Some are also eyeing listing on the US markets through the special purpose acquisition company (SPAC) route. Total IPO fundraising by SPACs has grown from $3.5 billion in 2016 to over $130 billion in 2021, accounting for more than 64% of IPOs by volume in the US. While this route provides a shorter time to market and lower regulatory scrutiny, success has been a mixed bag so far – many listed SPACs have been trading below their issue price. It will be interesting to see how this pans out for the likes of Flipkart and ZoomCar who are considering this route.

Whether through IPO, or through SPAC, successful public market exits will accelerate the start-up flywheel – through recycling of private equity/venture capital cash, and new investors coming into the market. The future looks bright for Indian start-ups and we are excited to see their growth journey unfold. 200 unicorns by 2025 looks ambitious, but that is what this space is all about.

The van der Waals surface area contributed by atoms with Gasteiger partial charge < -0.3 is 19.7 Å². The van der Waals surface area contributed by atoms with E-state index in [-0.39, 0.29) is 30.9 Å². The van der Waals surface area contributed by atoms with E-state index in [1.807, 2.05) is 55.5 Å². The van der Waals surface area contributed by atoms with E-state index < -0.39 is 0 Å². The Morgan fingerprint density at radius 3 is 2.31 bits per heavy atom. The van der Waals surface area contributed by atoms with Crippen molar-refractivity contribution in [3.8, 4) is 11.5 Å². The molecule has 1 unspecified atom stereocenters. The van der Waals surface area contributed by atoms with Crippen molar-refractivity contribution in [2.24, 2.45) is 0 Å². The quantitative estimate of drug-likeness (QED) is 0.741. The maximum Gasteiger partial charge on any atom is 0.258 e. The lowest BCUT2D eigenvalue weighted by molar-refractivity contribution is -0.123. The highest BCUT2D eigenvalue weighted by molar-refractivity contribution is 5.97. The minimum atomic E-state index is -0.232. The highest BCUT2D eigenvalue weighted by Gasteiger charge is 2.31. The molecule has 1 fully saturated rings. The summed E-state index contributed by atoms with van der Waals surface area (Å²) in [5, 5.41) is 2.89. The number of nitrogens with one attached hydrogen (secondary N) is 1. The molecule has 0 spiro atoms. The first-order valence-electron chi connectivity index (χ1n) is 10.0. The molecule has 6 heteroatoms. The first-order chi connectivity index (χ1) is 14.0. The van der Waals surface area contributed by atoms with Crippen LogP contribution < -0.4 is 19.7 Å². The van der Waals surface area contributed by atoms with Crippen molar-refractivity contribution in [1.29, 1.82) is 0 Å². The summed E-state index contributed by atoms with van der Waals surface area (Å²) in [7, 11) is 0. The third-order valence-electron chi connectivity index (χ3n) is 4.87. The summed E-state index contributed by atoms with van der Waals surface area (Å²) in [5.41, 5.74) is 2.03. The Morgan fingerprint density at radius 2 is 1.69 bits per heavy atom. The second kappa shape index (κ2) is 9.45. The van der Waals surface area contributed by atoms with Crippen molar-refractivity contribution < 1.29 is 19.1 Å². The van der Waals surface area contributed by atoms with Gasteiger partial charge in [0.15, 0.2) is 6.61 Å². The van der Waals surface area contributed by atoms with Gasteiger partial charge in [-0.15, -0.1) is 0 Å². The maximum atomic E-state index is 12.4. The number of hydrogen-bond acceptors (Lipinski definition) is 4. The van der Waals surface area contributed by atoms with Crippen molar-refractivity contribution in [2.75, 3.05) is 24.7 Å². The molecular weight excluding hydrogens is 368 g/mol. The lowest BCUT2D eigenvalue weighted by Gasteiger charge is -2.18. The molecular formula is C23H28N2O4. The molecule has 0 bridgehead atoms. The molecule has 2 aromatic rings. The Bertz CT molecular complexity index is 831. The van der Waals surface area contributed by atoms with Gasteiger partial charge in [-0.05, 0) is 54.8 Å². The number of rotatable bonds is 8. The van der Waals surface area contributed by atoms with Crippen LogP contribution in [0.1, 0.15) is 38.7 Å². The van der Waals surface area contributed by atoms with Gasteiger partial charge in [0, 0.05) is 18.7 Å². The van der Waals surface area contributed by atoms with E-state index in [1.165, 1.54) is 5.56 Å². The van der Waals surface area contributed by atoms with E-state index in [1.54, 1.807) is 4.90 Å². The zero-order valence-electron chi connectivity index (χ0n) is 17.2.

Vikash Jain is a managing director and senior partner with BCG, and leads the Tech, Media, & Telecom (TMT) practice in India. Shaleen Sinha is head of Growth Tech India at BCG. BCG Growth Tech works with leading digital disruptors and start-ups. Vaibhav Malhotra is a principal with BCG, and a core member of the Growth Tech and TMT practice.

Ujwal Kalra and Pranay Boobna are consultants and core members of Growth Tech and contributed to the piece

The views expressed are personal

This is the first part of a special HT-BCG series on the Indian economy

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Sunday, October 17, 2021